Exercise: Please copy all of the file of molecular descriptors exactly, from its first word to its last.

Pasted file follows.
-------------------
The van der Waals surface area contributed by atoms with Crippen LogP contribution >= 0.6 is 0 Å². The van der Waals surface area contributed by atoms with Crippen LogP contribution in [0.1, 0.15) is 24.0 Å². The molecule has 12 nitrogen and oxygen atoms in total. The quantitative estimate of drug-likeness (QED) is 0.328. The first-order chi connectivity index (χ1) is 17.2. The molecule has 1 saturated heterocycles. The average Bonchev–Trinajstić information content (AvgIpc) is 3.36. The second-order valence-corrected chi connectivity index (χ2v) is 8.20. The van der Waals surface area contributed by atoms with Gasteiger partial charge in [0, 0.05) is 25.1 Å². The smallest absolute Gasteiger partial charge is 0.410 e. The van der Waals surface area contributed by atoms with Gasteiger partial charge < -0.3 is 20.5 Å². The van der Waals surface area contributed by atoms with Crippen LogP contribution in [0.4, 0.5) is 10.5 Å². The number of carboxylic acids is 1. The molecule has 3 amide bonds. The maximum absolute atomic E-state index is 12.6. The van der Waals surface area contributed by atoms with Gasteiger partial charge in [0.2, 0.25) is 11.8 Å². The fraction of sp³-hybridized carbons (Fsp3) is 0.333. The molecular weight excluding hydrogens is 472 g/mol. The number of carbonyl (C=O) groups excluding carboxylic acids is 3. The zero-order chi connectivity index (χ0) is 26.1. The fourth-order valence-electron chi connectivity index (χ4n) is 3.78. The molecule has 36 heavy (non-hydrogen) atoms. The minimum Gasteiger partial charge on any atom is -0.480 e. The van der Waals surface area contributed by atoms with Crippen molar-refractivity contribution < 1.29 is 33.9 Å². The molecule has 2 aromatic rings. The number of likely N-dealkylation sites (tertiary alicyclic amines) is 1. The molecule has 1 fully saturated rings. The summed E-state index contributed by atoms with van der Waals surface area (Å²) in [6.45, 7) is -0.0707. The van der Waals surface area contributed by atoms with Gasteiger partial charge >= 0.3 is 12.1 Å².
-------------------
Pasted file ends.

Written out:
The van der Waals surface area contributed by atoms with Crippen LogP contribution >= 0.6 is 0 Å². The van der Waals surface area contributed by atoms with Crippen LogP contribution in [0.1, 0.15) is 24.0 Å². The molecule has 12 nitrogen and oxygen atoms in total. The quantitative estimate of drug-likeness (QED) is 0.328. The first-order chi connectivity index (χ1) is 17.2. The molecule has 1 saturated heterocycles. The average Bonchev–Trinajstić information content (AvgIpc) is 3.36. The second-order valence-corrected chi connectivity index (χ2v) is 8.20. The van der Waals surface area contributed by atoms with Gasteiger partial charge in [0, 0.05) is 25.1 Å². The smallest absolute Gasteiger partial charge is 0.410 e. The van der Waals surface area contributed by atoms with Gasteiger partial charge < -0.3 is 20.5 Å². The van der Waals surface area contributed by atoms with Crippen LogP contribution in [0.4, 0.5) is 10.5 Å². The number of carboxylic acids is 1. The molecule has 3 amide bonds. The maximum absolute atomic E-state index is 12.6. The van der Waals surface area contributed by atoms with Gasteiger partial charge in [0.2, 0.25) is 11.8 Å². The fraction of sp³-hybridized carbons (Fsp3) is 0.333. The molecular weight excluding hydrogens is 472 g/mol. The number of carbonyl (C=O) groups excluding carboxylic acids is 3. The zero-order chi connectivity index (χ0) is 26.1. The fourth-order valence-electron chi connectivity index (χ4n) is 3.78. The molecule has 36 heavy (non-hydrogen) atoms. The minimum Gasteiger partial charge on any atom is -0.480 e. The van der Waals surface area contributed by atoms with Crippen molar-refractivity contribution < 1.29 is 33.9 Å². The molecule has 2 aromatic rings. The number of likely N-dealkylation sites (tertiary alicyclic amines) is 1. The molecule has 1 fully saturated rings. The summed E-state index contributed by atoms with van der Waals surface area (Å²) in [6.45, 7) is -0.0707. The van der Waals surface area contributed by atoms with Gasteiger partial charge >= 0.3 is 12.1 Å².